• Twenty percent of viewers believe the show has made them aware of prejudice

  • Twelve percent of US adolescents believed Archie was extremely funny

  • Twenty-two percent of US adolescents believed ethnic slurs were not wrong

  • Eighty-four percent of viewers believe Archie is not reasonable

  • Ninety percent of viewers believe Mike is usually right

  • Mike begins bickering at 4.94 percent

  • Viewers believe Archie is in control 15.7 percent of the time

  • Sixty-nine percent of viewers believe AITF has a serious purpose

  • Sixty-eight percent of viewers identify with Mike

Archie-isms

A

adult-er-ess (adult female)
air-a-plane (airplane)
alexander graham booth (john wilks booth)
a-rhab (arab)
a-ri-ba-du-che (arrivederci)
arterial influction (arterial Infarction)
assiatic nerve (ciatic nerve)

B

All in the Familybeaurocraps (beaurocrats)
bequerred (to give to)
berieve (grieve)
buttinsky (a person who is nosy)
birth patrol (birth control)
bisontonical woman (bionic woman)

C

chinooka (hanukah)
chinkiepuncture (acupuncture)
constitionalists (constituents)
consecration (concentration)
corpsuckels (corpuscles)
cuisini (zuchini)

D

Carroll O'Connor as Archie Bunker

Carroll O'Connor

detergent (deterrent)
detergerate (regurgitate)

E

entramanore (entrepreneur)
ecrology (ecology)

F

Jean Stapleton as Edith Bunker

Jean Stapleton

female intermission (female intuition)
finixiate (asphixiate)
floorplay (foreplay)

G

garlic stones (gall stones)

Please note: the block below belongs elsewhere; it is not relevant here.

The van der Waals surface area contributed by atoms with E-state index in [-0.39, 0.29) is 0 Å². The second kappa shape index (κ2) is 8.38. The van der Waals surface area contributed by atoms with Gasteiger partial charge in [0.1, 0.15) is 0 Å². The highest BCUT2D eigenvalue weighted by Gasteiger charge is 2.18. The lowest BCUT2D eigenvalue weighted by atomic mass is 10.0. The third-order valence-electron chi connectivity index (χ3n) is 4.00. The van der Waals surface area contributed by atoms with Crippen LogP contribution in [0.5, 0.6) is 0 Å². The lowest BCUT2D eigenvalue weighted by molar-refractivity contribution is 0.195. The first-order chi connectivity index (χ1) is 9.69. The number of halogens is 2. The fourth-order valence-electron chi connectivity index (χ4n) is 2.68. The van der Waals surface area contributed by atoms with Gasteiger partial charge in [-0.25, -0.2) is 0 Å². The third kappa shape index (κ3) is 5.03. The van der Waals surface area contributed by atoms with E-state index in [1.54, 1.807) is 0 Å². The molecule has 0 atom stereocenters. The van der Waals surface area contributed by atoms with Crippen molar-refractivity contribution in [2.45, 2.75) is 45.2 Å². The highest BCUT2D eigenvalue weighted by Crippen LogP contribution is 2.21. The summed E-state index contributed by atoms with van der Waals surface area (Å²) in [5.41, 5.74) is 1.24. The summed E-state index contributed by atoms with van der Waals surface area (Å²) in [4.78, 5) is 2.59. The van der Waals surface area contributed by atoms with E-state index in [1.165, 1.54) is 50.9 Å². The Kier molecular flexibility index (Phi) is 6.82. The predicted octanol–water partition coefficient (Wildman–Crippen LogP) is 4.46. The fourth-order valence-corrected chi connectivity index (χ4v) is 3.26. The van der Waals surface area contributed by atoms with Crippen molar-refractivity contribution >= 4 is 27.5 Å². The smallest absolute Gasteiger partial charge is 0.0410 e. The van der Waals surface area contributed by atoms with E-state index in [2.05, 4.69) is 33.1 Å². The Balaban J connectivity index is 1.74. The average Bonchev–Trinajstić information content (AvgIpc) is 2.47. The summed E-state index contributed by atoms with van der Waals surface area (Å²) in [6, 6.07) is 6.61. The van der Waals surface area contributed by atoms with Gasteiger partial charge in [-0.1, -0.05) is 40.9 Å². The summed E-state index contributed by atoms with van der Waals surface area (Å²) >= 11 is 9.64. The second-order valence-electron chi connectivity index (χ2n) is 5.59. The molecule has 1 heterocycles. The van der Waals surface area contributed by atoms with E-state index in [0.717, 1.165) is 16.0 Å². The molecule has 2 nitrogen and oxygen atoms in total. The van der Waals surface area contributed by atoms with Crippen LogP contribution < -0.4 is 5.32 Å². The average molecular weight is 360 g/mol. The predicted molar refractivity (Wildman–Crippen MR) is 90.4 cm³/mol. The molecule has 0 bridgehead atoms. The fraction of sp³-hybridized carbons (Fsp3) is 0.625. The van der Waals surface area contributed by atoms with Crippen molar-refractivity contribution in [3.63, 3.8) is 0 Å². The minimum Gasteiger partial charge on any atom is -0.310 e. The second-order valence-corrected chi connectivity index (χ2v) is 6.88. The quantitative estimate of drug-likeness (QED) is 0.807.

groinocologist (gynecologist)
geronimous zones (erogenous zones)
groan (groin)
Guatemoola (Guatemala)

H

homosapien (killer fag)
house of ill refute (house of ill repute)
his-mones & her-mones (hormones)

I

iminent (intimate)

Rob Reiner as Michael "Meathead" Stivic

Rob Reiner

incremented (cremated)
ipso fatso (vice versa)
ivory shower (ivory tower)
incest (incense)

J

jetlock (jet lag)

K

kromo-stones (chromosomes)

L

lufrans (lutherans)
last will & tenticle (last will & testament)

M

menstrual show (minstrel show)
mental pause (menopause)
minororities (minorities)

N

nave (nieve)

O

P

pillow of salt (pillar Of salt)
poke-ya-nose mts. (poconos mts)
poisbyterians (presbytarians)

Sally Struthers as Gloria Stivic

Sally Struthers

premartial sex (pre-marital sex)
prederranged (prearranged)
orevert (pervert)
prostate server (process server)
pernt (point)

Q

qualifidations (qualifications)

R

rectal nerve (retnal nerve)
rosemarie (for stephanie on ABP)

S

shemoglobins (hemoglobins)
sympathize (synchronize)
strategies of war (tragedies of war)

All in the Family

All in the Family

santy’s ga’nomes (santa’s gnomes)
six thousand dollar man (six million dollar man)
suppository remarks (derogatory remarks)
saniquarium (sanitarium)

T

trampaloon (trampoline)
transversive (transvestite)
terlit (toilet)

U

urology (eulogy)

V

veal scallepeepee (scallipini)
venereal (funeral)
Vertizontal (horizontal)

W

wild hornets (wild horses)
weirdwolf (werewolf)
woman’s lubrication (woman’s liberation)

Norman Lear

Norman Lear

X

Y

Z

zeberellas (female Zebra’s)

 

Special thanks to Allinthefamily.com

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Carillons: The World’s Heaviest Musical Instrument

Loch Haven University Carillon

Loch Haven University Carillon